Pictures do have impact impact though irrespective of the photographers motivations and can support change, I have no doubt about this although impact and change are not the same thing. I will pick this them up later.

Do you think images of war are necessary to provoke change? Do you agree with Sontag’s earlier view that horrific images of war numb viewers’ responses? Read your answer again when you’ve read the next section on aftermath photography and note whether your view has changed.

The theme of war photography and its impact is a huge area of debate. There are widely differing approaches to war photography ranging from the famous photographs of Robert Capa, which present a very ‘in situ’ view, almost an early version of embedded journalism,  to the stark and at times horrific work of photographers such as James Hatchway and Susan Meiselas’s whose work can be horrifically graphic to the aftermath images of Paul Seawright and Chloe Dewe Matthews. The latter two photographers taking a very different and oblique take on war imagery and seeking to present a more reflective and perhaps cerebral (in that the view has to work differently to interpret the image) approach to what are still horrific themes.


from ‘Shot at Dawn’ © Chloe Dewe Mathews

Yes some of this works shock, some is much more subtle and all has an impact of some sort on the view. I do subscribe to Sontag’s notion of compassion fatigue and believe this is not only about images in the news media but also a numbing of the sense by progressively more graphic drama and fiction presentations on the television and in cinema.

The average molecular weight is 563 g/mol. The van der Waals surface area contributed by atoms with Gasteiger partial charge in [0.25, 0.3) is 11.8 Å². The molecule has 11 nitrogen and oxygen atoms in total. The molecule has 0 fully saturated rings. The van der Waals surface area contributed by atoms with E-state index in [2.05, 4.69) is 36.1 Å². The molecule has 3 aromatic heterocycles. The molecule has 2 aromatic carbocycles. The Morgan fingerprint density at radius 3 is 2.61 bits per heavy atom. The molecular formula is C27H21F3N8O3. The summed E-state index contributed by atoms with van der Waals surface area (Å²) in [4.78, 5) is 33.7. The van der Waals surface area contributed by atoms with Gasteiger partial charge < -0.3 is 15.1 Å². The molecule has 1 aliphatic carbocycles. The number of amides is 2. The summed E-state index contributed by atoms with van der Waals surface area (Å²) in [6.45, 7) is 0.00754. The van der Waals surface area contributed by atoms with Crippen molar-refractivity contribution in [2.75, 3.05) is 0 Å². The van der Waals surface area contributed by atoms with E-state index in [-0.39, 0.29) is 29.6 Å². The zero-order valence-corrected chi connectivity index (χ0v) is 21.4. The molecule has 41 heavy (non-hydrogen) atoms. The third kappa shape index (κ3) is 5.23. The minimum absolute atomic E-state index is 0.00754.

Sontag’s critique of Arbus for example does suggest that to shock photographs have to be novel, contrasting Mc Cullen’s images of starving Biafrans with the work of Bischof two decades earlier she suggests that the impact has been lost as consumers of images become more accustomed to seeing and ultimately ignoring what had once been shocking. The notion that photograph can represent  a real truth but this truth is open to debate. As more images of the same (what ver the subject might be) are shared what started as revealing truth becomes common place, even banal.

That said even in the second decade o the 21st century images of horror still command power. The recent photographs of Aylan Kurdi the syrian toddle drowned in an attempt to each Europe created an understandable hiatus with a number of news outlets deciding the image was too upsetting to publish. This position appears to challenge the notion of compassion fatigue, there are still things that shock the public and lead to an outcry. Indeed the reaction to this desperately sad image suggest some hope for humanity!!